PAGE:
Here is how the Irish players rated in win over Argentina
Three from three in the Autumn internationals and, more importantly for coach Joe Schmidt, plenty of new faces who have staked a claim for Six Nations recognition.
ROB KEARNEY: The long-time Irish full-back may lack that fizzing fifth gear of a Stuart Hogg. But, he is the quintessential last man back, taking one ball overhead. There is none better at bouncing off defenders for momentum gains - 7.
ADAM BYRNE: The superior athletic gifts of the Leinster wing have to be matched by decisive decision-making. There was almost a debut try from Murray’s kick and signs of progress in his tackle technique - 7.
CHRIS FARRELL: The Clogher Valley man was charged with taking advantage of an unexpected chance to back-up and better his debut. The hands were gold standard for Stockdale’s try from the ‘surprise package’ of the month - 8.
BUNDEE AKI: The smash-mouth intensity of his game shows he is not here to take part, but to take over. This was a chance to show his skills as a pass-master. They need to be sharpened up to keep his coach on side – 7.
JACOB STOCKDALE: He can become a go-to man for Ireland in the Six Nations. He gobbled up the restarts, was patient in support for his first try, clamped down on Joaquin Tuculet in open play and drew gasps for his second try - 9.
JONATHAN SEXTON: True to his word in the match day programme, the out-half attacked from deep whenever it was on. He was pure entertainment even though he likes nothing better than turning a tackle into a maul - 9.
CONOR MURRAY: The scrum-half comes under the elite category of ‘never has a bad game.’ The odd misplaced pass was compensated for by pinpoint ‘garryowens’ and a strong sniping presence that kept the Pumas honest in close – 7.
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CIAN HEALY: There is no more welcome sight in Irish rugby than witnessing ‘the second coming’ of the rehabilitated and re-established prop. The scrum was a knife through butter. His clean out work and tackling were emphatic – 8.
RORY BEST: The nicest man in Irish rugby is captain for a reason. The lineout was super-smooth, until the last one, and the scrum super-charged. The 35 year-old never strayed too far away from his ruck work as a real nuisance – 8.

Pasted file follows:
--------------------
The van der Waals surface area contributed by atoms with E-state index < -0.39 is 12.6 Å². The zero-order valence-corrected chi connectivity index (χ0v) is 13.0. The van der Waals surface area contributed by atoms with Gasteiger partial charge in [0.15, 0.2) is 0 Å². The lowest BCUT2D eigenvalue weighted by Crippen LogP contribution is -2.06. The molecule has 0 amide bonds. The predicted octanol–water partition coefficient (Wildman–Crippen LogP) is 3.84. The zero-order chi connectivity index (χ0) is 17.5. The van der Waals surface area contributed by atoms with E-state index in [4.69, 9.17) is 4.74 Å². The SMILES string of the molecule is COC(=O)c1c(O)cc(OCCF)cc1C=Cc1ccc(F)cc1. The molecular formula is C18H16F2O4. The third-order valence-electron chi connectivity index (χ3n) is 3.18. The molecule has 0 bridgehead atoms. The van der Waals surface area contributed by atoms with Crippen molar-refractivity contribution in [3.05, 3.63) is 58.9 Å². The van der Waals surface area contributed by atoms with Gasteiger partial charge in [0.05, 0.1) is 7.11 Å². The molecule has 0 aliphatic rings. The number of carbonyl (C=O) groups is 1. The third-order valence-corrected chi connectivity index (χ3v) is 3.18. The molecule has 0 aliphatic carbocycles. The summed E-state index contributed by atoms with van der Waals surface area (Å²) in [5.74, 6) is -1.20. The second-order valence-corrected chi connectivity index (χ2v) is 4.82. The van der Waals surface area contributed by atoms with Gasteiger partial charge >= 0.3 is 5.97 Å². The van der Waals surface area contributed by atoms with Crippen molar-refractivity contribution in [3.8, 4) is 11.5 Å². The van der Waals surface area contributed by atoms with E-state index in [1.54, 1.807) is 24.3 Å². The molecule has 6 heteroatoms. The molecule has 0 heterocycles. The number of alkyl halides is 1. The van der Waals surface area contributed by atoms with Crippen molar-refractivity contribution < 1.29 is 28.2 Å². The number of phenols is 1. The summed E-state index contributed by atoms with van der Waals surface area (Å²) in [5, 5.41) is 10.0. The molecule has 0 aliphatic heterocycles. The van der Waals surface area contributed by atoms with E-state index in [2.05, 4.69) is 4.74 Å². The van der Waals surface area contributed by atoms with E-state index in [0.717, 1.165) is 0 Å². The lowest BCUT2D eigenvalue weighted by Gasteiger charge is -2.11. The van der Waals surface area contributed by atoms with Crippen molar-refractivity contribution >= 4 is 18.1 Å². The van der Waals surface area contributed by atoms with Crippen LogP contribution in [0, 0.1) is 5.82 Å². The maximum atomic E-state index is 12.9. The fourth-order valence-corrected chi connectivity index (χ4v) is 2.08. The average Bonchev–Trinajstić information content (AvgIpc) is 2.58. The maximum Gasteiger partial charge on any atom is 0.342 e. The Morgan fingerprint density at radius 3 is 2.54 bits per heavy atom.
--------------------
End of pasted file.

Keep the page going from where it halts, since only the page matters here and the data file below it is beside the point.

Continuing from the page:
TADHG FURLONG: The standard setter for Europe, never mind Ireland, was the cornerstone of a bristling scrum. There were regular examples of his brutish strength and fine footwork on the ball as well as nimble hands for passing purposes – 9.
JAMES RYAN: The power of Henderson and the athleticism of the 21 year-old makes for a dream partnership on paper. He grew into his 48 minutes, the highlight of which was a sumptuous first-half offload made with complete control under closing pressure – 7.
IAIN HENDERSON: The Ulsterman is beginning to bring the level of consistency once the preserve of Paul O’Connell. He just has that happy knack of spoiling opposition ball at close quarters. Solid on both sides of the ball – 7.
PETER O’MAHONY: There has to be a disciplined element to every game plan and the Munster captain was mostly restricted to the unglamorous work of covering over the cracks in the defence – 6.
SEAN O’BRIEN: For all of the Tullow Tank’s natural carrying game, there are too many times when he is given the pill standing still. That wasn’t always the case here as he often popped up wide out - 7.
CJ STANDER: The number eight deserved his try for the work-rate, the commitment and the bravery. When there is a mess that needs tidying, this sweeper is there. He could do with keeping the ball on the move more often – 7.
DEVIN TONER (48 mins): 6.
DAVE KILCOYNE (59 mins): 6.
ANDREW CONWAY (59 mins): 6.
RHYS RUDDOCK (62 mins): 6.
JOHN RYAN (66 mins): 5.
JAMES TRACY (74 mins): 5.
IAN KEATLEY (74 mins): 5.
LUKE McGRATH: (76 mins) 5.
JOE SCHMIDT: The coach is charting Ireland’s path to the 2019 World Cup through building depth and consistency. For the most part, he achieved these goal while overseeing three wins from three this month - 9.